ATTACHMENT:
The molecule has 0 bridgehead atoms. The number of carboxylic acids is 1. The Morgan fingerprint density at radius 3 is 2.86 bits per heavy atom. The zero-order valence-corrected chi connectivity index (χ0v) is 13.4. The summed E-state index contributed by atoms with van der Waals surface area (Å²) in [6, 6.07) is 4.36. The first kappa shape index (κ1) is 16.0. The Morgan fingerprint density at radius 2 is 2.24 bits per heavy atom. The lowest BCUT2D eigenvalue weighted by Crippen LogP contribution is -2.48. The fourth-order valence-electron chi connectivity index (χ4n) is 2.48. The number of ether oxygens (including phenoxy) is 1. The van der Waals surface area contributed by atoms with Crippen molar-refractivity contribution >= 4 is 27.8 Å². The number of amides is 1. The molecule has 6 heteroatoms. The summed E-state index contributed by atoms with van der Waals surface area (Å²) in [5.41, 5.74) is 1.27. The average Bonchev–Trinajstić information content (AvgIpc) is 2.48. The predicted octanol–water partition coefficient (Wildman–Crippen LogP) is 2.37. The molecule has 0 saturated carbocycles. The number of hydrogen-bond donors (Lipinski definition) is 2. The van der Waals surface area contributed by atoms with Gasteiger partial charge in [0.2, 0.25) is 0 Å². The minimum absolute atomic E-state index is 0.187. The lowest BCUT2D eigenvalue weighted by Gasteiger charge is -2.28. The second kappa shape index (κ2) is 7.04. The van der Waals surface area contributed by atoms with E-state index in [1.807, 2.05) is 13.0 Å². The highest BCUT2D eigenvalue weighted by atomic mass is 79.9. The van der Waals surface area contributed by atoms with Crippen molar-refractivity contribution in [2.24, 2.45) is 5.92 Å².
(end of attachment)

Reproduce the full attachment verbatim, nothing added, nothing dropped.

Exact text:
The molecule has 0 bridgehead atoms. The number of carboxylic acids is 1. The Morgan fingerprint density at radius 3 is 2.86 bits per heavy atom. The zero-order valence-corrected chi connectivity index (χ0v) is 13.4. The summed E-state index contributed by atoms with van der Waals surface area (Å²) in [6, 6.07) is 4.36. The first kappa shape index (κ1) is 16.0. The Morgan fingerprint density at radius 2 is 2.24 bits per heavy atom. The lowest BCUT2D eigenvalue weighted by Crippen LogP contribution is -2.48. The fourth-order valence-electron chi connectivity index (χ4n) is 2.48. The number of ether oxygens (including phenoxy) is 1. The van der Waals surface area contributed by atoms with Crippen molar-refractivity contribution >= 4 is 27.8 Å². The number of amides is 1. The molecule has 6 heteroatoms. The summed E-state index contributed by atoms with van der Waals surface area (Å²) in [5.41, 5.74) is 1.27. The average Bonchev–Trinajstić information content (AvgIpc) is 2.48. The predicted octanol–water partition coefficient (Wildman–Crippen LogP) is 2.37. The molecule has 0 saturated carbocycles. The number of hydrogen-bond donors (Lipinski definition) is 2. The van der Waals surface area contributed by atoms with Gasteiger partial charge in [0.2, 0.25) is 0 Å². The minimum absolute atomic E-state index is 0.187. The lowest BCUT2D eigenvalue weighted by Gasteiger charge is -2.28. The second kappa shape index (κ2) is 7.04. The van der Waals surface area contributed by atoms with E-state index in [1.807, 2.05) is 13.0 Å². The highest BCUT2D eigenvalue weighted by atomic mass is 79.9. The van der Waals surface area contributed by atoms with Crippen molar-refractivity contribution in [2.24, 2.45) is 5.92 Å².